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Monday, January 18, 2016

Regarding the Closure of the East River "L" Train Tunnels

Last week, we have been informed that the MTA is planning to close the East River tunnels of the 14th Street Canarsie Line (L Train) for a period of time in order to repair water damage from Hurricane Sandy.  It is not clear if the tunnels would be closed for a period of months or for weekends.  The problem is that the "L" train is one of the most busiest lines in the city with little parallel services near by.  For its western part, the "L" train is isolated from other subway services.  The "L" train runs along 14th Street  in Manhattan from 8th Avenue eastward toward Canarsie in the eastern part of the borough.  The "L" train serves the Lower East Side of Manhattan and the now popular sections of Williamsburgh and Bushwick in Brooklyn.

  There is presently a discussion in subchat and elsewhere how to lessen the impact of a closure of part of this busy line.  Proposals such as express bus service, BRT, increased service on the surround lines such as the J, Z and G lines has been mentioned.  In a very interesting New York Division Bulletin of the Electric Railroaders' Association (Vol. 32, No. 8, pp. 1, 4,  August, 1989)  "Transit Authority's New Initiatives" lists a number of projects that if money came available, the transit authority would like to do.   Looking back over these 28 years shows that some of these proposals came to pass.  For the subject at hand, see this proposal:  "Installation of two crossovers between the A and G lines south of Hoyt-Schermerhorn Streets, IND  Division, to allow E, F and R trains from Queens to reach Manhattan via the Eight Avenue Line.

Please see the track map obtained from  Believe it or not, there is no track connection between the G and A and C trains at this point.  I am not sure if a retaining wall would need to be removed.  Basically, if constructed, some G trains going south would be able to cross over to the Manhattan bound A/C train tracks and proceed to Manhattan.  This would allow  Williamsburgh residents who live near the G train have direct access to Manhattan without transferring .  Going home from Manhattan, some G trains on Eight Avenue Tracks would switch to the G train tracks going north.    Such a service would create and endless loop if this new service started from Forest Hills 71st Avenue.  Let us call this a "Y" train. It would start at Forest Hills, go to Manhattan via Queens Boulevard, Manhattan via 53rd or 63rd Street tunnels, either via A, C or F trains to Brooklyn.  Switch at Hoyt-Schermerhorn to the G train tracks and return to Williamsburgh and Queens Boulevard to it's origin at 71st Avenue!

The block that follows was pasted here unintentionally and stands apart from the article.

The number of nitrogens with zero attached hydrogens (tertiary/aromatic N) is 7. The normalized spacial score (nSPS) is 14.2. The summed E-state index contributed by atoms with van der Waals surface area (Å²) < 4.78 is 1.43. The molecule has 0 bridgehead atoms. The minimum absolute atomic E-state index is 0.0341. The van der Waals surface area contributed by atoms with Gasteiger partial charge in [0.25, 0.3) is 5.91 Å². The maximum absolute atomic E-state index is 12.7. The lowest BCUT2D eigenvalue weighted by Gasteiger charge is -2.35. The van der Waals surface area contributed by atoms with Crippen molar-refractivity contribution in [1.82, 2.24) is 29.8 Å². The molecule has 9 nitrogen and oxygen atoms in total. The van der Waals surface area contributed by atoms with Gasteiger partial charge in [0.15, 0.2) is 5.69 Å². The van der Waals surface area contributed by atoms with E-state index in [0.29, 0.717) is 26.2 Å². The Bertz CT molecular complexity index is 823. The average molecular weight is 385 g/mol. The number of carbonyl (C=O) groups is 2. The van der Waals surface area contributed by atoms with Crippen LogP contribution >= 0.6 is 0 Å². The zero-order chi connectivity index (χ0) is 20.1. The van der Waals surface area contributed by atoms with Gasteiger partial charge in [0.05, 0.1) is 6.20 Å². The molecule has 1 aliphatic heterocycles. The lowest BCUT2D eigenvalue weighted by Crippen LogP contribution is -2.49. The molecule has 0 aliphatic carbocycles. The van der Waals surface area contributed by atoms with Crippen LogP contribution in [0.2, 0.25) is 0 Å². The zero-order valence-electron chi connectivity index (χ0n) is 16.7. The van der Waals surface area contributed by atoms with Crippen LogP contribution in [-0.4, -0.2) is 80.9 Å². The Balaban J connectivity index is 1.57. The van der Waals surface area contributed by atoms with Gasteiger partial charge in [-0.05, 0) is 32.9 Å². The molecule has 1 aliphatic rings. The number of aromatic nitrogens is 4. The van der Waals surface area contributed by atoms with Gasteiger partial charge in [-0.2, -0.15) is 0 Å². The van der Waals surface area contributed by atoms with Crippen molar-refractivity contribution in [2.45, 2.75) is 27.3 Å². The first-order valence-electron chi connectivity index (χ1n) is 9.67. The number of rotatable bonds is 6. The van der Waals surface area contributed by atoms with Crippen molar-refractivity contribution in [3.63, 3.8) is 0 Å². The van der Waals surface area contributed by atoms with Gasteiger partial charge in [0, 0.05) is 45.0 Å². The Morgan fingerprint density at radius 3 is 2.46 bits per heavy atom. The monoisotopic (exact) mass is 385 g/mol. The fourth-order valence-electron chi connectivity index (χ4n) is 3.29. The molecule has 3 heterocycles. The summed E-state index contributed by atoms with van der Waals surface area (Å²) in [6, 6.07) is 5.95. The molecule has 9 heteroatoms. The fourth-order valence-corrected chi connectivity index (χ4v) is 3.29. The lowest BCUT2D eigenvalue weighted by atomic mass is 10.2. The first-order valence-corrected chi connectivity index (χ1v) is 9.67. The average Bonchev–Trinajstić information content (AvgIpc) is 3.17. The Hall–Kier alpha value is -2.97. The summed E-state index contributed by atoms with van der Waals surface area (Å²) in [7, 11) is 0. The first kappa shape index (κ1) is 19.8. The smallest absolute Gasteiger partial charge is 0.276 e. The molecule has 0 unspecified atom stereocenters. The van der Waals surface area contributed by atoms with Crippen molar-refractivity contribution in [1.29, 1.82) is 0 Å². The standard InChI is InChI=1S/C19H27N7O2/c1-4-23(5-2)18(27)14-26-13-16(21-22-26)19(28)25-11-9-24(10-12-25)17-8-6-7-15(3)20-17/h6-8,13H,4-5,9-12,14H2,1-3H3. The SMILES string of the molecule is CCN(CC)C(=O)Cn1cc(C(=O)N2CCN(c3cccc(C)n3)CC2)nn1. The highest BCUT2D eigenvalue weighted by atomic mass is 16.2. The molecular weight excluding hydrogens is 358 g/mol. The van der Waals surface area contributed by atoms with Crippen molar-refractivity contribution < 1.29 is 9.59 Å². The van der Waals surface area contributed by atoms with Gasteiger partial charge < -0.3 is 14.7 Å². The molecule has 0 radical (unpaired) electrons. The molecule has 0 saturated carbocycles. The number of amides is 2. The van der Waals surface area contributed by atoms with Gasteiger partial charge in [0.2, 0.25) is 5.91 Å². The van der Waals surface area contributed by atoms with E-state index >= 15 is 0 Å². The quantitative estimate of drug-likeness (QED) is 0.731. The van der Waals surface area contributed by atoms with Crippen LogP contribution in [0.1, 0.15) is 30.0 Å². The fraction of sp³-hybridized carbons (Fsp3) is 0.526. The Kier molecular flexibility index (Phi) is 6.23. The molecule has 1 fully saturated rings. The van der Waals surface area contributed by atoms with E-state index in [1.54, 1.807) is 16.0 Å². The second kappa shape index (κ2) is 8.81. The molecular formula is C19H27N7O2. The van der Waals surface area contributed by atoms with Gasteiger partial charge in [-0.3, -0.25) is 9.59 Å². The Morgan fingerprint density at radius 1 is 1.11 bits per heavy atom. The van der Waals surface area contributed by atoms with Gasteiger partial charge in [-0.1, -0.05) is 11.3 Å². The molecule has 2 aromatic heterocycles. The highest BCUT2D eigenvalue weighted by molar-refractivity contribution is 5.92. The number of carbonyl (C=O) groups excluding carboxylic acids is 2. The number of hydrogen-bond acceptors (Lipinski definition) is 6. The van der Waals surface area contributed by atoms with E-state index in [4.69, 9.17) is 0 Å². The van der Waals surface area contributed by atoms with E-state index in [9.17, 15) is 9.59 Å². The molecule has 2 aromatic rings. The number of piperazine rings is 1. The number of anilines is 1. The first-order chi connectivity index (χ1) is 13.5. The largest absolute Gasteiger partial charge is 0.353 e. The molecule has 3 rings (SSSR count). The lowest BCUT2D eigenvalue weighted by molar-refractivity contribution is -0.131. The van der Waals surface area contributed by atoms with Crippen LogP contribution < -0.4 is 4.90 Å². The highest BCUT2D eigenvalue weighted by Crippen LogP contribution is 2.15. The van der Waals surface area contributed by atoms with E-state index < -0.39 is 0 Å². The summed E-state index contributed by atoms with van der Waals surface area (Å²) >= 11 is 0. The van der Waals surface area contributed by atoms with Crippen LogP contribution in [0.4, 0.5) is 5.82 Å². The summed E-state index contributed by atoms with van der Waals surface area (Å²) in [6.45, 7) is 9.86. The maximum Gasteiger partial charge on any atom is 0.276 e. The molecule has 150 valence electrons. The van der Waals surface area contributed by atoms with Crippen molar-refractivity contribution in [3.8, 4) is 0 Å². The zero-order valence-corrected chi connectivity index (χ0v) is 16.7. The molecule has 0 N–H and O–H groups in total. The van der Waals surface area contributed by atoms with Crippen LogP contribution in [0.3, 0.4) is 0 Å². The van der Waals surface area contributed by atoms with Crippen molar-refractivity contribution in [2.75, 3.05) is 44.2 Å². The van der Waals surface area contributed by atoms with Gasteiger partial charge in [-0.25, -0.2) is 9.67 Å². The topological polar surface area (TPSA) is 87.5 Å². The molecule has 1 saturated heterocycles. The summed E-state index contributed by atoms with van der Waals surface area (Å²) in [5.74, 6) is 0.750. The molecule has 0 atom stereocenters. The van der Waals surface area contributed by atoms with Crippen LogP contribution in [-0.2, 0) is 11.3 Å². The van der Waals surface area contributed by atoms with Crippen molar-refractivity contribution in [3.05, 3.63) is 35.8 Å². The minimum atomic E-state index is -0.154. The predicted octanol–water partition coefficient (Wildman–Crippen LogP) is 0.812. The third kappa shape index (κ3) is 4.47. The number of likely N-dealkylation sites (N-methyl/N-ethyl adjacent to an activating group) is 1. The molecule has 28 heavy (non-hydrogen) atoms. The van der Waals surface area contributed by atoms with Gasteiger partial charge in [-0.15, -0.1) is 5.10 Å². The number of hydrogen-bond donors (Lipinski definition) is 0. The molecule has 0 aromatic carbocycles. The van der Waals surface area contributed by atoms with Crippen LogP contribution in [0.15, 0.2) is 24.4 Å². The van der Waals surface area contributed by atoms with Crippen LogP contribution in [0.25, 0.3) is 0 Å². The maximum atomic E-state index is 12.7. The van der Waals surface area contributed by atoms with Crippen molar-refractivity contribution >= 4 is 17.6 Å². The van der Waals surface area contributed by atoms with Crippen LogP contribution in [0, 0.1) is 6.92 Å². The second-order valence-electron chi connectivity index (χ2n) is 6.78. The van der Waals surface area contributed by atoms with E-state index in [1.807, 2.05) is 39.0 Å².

There are many "ifs" about this:

  1. Does the transit authority have extra cars to equip these new services?
  2. How much would these switches cost to install?
  3. How long would it take... are major changes to the infrastructure required?
  4. Would direct service to Manhattan for G line users help their situation when the L line is closed?
  5. How long would it take to install?
  6. If there is not enough equipment, where can this "Y" service be turned in Manhattan?
  7. Can the Cranberry Street Tube (A, C) between High Street and Fulton Street carry more trains per hour?
All this has to be analyzed by experts.  It is interesting that this was proposed in 1989 as another was for Queens E, F and R trains to reach Manhattan should a blockage occur in western Queens.

Please see trackmap attached:  Notice no track connection between the G train tracks (green) and the A or C train tracks (blue).  A crossover would allow some  southbound G trains to venture in Manahatan.  Question:  Where can they be turned?  I mentioned above a hypothetical loop from Forest Hills to Forest Hills.  The Culver Line, probably between 1954 and 56 also had a loop line that started and ended at Ditmas Avenue during rush hours.

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